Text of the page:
Image Above: Kinsale Union Workhouse Graveyard entrance
As we approach St Patricks day, perhaps spare a thought for John Riordan aged 9, who died in Kinsale workhouse 172 years ago this week. So did Timothy Carthy aged 4, Joan Murphy aged 8, Timothy Sullivan aged 1 and John Keeffe aged 2. These are just some of the 40 people to die in the workhouse in a little over one week.
There were many weeks like this. When the second season of potato blight ravaged this area in 1846/1847 these poor unfortunates had no chance. The scale of the Great Famine was cataclysmic, with the poor suffering the most as an entire social class – cottiers, beggars, vagrants and labourers – was destroyed.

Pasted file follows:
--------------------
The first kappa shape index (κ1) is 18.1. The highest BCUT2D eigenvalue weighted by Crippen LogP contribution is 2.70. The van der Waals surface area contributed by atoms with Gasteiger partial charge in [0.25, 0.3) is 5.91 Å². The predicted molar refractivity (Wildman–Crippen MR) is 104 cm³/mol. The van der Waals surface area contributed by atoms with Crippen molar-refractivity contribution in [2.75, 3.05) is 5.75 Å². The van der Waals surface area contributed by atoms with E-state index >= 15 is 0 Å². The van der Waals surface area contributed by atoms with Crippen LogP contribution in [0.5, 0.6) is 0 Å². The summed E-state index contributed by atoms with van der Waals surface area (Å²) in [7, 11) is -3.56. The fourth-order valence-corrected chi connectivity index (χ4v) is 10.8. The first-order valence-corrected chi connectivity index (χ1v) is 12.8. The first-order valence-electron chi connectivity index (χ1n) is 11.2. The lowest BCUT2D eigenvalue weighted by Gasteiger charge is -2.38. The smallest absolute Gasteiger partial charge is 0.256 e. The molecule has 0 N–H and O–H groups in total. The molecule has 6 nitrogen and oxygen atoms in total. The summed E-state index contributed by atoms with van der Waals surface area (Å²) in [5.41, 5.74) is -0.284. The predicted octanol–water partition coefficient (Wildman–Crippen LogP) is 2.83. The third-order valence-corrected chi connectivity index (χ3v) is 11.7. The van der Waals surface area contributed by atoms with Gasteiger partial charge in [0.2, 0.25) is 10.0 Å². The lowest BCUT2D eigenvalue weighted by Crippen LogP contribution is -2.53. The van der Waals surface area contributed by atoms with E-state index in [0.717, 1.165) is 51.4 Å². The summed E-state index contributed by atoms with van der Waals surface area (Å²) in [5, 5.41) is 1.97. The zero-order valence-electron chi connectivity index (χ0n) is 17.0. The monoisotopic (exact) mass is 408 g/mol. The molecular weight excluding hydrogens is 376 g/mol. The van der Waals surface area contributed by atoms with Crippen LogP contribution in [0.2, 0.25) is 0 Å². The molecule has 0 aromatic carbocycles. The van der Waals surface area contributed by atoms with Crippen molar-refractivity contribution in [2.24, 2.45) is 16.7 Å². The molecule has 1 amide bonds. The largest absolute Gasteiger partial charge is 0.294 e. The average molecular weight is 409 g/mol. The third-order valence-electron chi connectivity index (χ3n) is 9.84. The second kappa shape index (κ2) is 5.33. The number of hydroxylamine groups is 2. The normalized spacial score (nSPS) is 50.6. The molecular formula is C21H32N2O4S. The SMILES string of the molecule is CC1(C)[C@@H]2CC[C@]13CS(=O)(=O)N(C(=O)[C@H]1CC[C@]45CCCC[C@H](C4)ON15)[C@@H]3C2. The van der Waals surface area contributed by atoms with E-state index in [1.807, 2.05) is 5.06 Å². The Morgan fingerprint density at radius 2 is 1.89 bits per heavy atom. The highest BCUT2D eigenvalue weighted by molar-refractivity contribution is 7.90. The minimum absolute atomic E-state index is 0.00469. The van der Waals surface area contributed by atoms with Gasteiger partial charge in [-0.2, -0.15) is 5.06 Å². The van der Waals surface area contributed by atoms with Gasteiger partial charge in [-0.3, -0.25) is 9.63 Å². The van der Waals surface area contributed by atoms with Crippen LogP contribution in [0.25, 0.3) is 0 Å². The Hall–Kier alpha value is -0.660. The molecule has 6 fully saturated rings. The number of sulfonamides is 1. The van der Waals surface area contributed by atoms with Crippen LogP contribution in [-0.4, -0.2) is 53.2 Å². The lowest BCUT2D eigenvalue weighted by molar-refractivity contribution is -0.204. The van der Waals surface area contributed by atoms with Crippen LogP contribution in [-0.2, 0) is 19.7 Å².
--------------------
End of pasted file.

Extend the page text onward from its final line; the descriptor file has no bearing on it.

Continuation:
Image Above: Kinsale Union Workhouse Graveyard monument
The potato was the staple diet for over half the population and the appearance of potato blight phytophthora infestans, in the second week of September 1845 signalled the greatest calamity ever tobeset Ireland.
When the second crop failure occurred, it soon became clear that British Government who ruled Ireland at this time, were unwilling to take the necessary measures to avoid disaster. The workhouse became the last refuge of a desperate population. Many would succumb to a variety of rampant diseases. Many more would die wretched deaths outside of the workhouse.
Image Above: Death Register of Kinsale Union Workhouse 1847
An exhibition telling the story of the Irish Potato Famine will take place in the Stephens Green Centre in Dublin between April 15th and October 15th. Some original Famine artefacts will be included in the exhibition. You can find out more at www.theirishpotatofamine.com If you live outside of Ireland and are unable to visit this exhibition, a DVD of the exhibition is also available to purchase on that website.